“Welcome to the Federal government,” quipped Sen. Kirsten Gillibrand, D-N.Y., in return.

“The days of people rolling their own solutions … has to be revisited,” Deasy said.  And the “days of debating” about tools has to stop, and “we have to move to the implementation phase,” he said. “We need to spend all the time talking about how to get the work done.”

Supply Chain Security

Deasy told senators that supply chain security in the defense industrial base (DIB) is one of his “top ten” areas of concern, and that the Pentagon needs to treat its subcontracting base the way it does its own IT, especially contractors that are below the “tier one” level.

“There is a task force working on how we handle that,” he said, including contracts and forensic aspects of the problem. “Where the issue is for us now, as you go down through subcontracts … do they have the ability to defend themselves,” he said.  “The question is what should we be doing to help them defend themselves,” he added.

“This is a massively large supply base,” he said.

Deasy said DoD has “some thoughts about bringing them [contractors] into a cloud of our own” in order to improve the supply chain security environment. “We are in active conversations about how to do that,” he said, adding “we are in early days on that.”

The CIO’s comment about a possible contractor cloud was in line with a statement in November 2018 by by Thomas Michelli, acting deputy CIO for cybersecurity at DoD, that talks were being held at the Pentagon to improve supply chain security by providing a “government furnished cloud” for contractors to use.

Other ideas being discussed, Deasy said, include having third-party companies perform contractor cybersecurity evaluations.  AI and machine learning, he offered, could also be part of that mix, but he said those ideas are “very much in the early days.”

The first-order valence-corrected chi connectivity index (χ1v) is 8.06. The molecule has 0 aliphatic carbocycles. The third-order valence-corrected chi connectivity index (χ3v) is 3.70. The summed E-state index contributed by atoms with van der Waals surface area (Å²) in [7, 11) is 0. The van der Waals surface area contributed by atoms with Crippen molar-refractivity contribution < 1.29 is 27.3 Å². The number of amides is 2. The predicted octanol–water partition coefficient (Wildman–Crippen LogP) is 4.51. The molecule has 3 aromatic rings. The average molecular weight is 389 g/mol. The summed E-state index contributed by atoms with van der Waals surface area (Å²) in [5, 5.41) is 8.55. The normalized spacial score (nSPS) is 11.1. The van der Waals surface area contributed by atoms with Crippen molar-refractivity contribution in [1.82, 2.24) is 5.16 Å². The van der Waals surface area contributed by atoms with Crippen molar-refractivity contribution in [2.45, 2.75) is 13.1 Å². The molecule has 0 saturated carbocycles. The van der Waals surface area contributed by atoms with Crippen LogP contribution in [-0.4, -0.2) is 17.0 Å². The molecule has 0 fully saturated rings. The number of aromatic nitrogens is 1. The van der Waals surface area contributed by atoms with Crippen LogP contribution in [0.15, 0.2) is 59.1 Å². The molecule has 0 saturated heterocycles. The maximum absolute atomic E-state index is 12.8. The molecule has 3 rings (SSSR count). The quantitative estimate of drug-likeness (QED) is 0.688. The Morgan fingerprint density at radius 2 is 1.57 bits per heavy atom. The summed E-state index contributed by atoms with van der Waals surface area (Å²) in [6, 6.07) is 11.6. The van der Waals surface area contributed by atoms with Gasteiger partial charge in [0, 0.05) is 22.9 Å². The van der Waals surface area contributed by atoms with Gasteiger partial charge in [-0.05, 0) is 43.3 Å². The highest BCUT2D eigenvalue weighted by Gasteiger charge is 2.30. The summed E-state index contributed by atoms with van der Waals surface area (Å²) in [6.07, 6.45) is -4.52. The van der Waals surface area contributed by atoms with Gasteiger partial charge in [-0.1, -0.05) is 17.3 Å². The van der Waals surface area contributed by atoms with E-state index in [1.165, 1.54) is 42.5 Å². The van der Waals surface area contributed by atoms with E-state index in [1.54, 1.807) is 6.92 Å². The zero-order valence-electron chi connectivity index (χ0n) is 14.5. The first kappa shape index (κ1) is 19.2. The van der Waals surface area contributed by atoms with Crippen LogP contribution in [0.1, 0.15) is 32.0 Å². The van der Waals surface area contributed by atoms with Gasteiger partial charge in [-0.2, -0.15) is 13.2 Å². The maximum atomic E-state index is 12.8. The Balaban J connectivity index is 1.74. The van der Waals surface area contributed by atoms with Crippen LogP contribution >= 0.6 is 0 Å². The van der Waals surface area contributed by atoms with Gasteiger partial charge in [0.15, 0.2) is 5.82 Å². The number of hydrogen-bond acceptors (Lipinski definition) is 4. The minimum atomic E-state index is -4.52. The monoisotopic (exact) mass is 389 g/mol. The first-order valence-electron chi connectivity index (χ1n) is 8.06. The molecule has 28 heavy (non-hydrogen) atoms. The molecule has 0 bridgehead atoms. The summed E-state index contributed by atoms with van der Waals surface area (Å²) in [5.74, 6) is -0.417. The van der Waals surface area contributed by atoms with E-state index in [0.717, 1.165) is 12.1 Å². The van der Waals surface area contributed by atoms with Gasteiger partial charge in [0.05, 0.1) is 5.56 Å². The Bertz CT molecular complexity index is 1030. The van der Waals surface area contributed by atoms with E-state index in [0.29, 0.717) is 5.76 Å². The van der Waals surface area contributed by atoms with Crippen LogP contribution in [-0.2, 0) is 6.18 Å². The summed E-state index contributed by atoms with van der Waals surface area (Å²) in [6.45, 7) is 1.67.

Sen. Mike Rounds, R-S.D., chairman of the subcommittee, delivered a strong pitch to the DoD IT leaders to turn to the private sector for security technologies. “We did this open hearing to show how big the challenge is,” he said. “This is not something that can be done by the DoD alone,” but also requires industry coordination, he said.

Vice Adm. Nancy Norton, director of the Defense Information Systems Agency (DISA), told subcommittee members that DISA maintains a “robust partnership” with industry that is “critical” to bringing necessary capabilities to DoD.

Sen. Joe Manchin, D-W.Va., ranking member of the subcommittee, told the DoD officials that the agency’s cybersecurity strategy and its focus on a “common security architecture” was helping DoD to turn the corner in its drive to improve network security.

And he said the agency needs to improve security in its supply chain, recruit and train experts in cyber warfare, and figure out how to better apply artificial intelligence and machine learning technologies.

“We’ve talked about these for a long time … Now, finally, the department may be prepared to take real action,” the senator said.


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John Curran
John Curran
John Curran is MeriTalk's Managing Editor covering the intersection of government and technology.